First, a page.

A social-activist professor from who helped safeguard immigrant rights and two Larchmont founders of the community’s first digital newspaper will be the special honorees at the 25th public Martin Luther King Jr. Celebration at .
The celebration, entitled “Looking Back, Moving Forward,” is hosted by the s, with the help of the .
Dr. , associate professor at Purchase College, has been selected to receive the annual Martin Luther King Jr. Award for carrying on the ideals of equal opportunity championed by King. He served as co-president and then president of the during a pivotal period for local immigrant rights. The social services of the agency and its community education program, which he oversaw, have been widely credited with leading to local acceptance of new immigrants and their right to seek work.
The Human Rights Committee will give a special tribute to the all-volunteer , its founders, and Dr. , and the many reporters and photographers who kept it going for eight years, until it was suspended in September 2010. The two founders saw a gap in needed community news and worked to fill it.
Dr. James A. Forbes, senior pastor emeritus of New York’s Riverside Church, a leading civil rights advocate, will deliver the keynote address.
Among the other program highlights planned for the celebration are performances and presentations by students from Mamaroneck and Rye Neck High Schools and the Hommocks Middle School.
The celebration is set for 7:30 p.m., Wednesday, Jan. 11.
Gitlitz inherited his passion for human rights as a child at his family’s meal table in Binghamton. His father, a lawyer, helped found an interracial organization that ran open housing drives. Gitlitz remembers the family getting nasty phone calls at 3 a.m. He also remembers, as a freshman at Oberlin College, meeting King and shaking his hand. “He had come to deliver an auditorium speech and the students were crazy about him.”
Gitlitz resigned as president of the Hispanic Resource Center this past autumn but remains on the board. He teaches Latin American Studies, Immigration, and Human Rights courses at Purchase College and recently completed a book entitled “Informal Intercultural Justice,” based on 30 years of academic visits to Peru where for 15 years he specifically studied rural justice as practiced by a tiny community in the countryside. He recently delivered a paper on this subject in Peru attended by members of the Peruvian Supreme Court.
The idea for the Larchmont Gazette germinated when the two founders worked together helping to create the web page, one of the first municipal on-line web sites in New York State. Eisenberg had majored in journalism in college and also was a computer techie. Silberstein, a clinical psychologist, did not have a journalism background, but proved to be a natural editor.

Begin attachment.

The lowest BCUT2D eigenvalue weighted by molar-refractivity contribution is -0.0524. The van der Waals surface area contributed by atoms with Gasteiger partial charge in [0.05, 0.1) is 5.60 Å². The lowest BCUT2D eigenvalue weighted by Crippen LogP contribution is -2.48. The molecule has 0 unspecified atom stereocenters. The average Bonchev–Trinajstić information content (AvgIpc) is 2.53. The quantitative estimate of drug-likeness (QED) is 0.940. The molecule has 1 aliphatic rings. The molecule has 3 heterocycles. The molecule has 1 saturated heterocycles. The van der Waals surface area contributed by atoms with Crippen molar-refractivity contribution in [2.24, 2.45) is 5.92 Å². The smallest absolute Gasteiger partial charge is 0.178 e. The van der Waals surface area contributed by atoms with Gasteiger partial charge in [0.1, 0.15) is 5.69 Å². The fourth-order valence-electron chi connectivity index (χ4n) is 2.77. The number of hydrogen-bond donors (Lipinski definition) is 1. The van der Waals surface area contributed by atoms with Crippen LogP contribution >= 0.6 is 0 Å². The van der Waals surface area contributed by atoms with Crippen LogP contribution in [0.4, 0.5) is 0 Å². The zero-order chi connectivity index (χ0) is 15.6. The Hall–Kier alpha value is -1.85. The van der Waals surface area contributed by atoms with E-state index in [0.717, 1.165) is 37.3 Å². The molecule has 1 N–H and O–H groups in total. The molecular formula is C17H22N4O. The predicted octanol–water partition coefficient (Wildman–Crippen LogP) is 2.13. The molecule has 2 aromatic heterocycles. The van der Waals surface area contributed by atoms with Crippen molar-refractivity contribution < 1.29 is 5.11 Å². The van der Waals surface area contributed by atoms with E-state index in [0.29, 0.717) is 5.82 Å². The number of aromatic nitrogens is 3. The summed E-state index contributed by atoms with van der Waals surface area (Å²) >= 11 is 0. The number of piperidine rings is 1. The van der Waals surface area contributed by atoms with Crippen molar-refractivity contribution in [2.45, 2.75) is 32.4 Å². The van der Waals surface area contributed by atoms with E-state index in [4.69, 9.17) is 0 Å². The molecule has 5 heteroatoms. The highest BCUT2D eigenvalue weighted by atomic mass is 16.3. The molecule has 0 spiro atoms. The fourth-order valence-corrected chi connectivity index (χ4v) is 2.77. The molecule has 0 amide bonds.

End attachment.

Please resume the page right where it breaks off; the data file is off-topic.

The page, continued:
When the Gazette started in 2002, “software programs available were pretty clunky,” Eisenberg said. For some years technical challenges were met with seat-of-the-pants solutions.
At first, the two founders did most of the writing and editing. But soon professional and non-professional writers and photographers joined the team. When the paper was suspended in September 2010, it had dozens of regular writers and many more community contributors. Many volunteers who trained under editor Silberstein are now writing for other publications and local not-for-profit organizations.
The Gazette, with all its archival content, is still on line,” Eisenberg said. In November, 4,000 individuals visited its site.
The Human Rights Committee was impressed by the journalism vigor of the Gazette and believed it helped raise the bar for other area publications and encouraged the founding of other local digital newspapers.
Keynote speaker Dr. Forbes became the first African-American minister of the multicultural Riverside Church in Manhattan, built by John D. Rockefeller in 1937. He retired in 2007 after 18 years in the post. Newsweek magazine described him some years back as “one of the 12 most effective preachers in the English-speaking world.” As a young man he participated in civil rights sit-ins and other protests, most notably at segregated lunch counters in Woolworth stores. He was pastor of several southern churches and was a professor at the Union Theological Seminary for a number of years.
Riverside Church has a long history of advocating for the poor, the disenfranchised and for peace. Dr. King delivered his famous “Beyond Vietnam” speech at the church on April 4, 1967, a year to the day before he was murdered.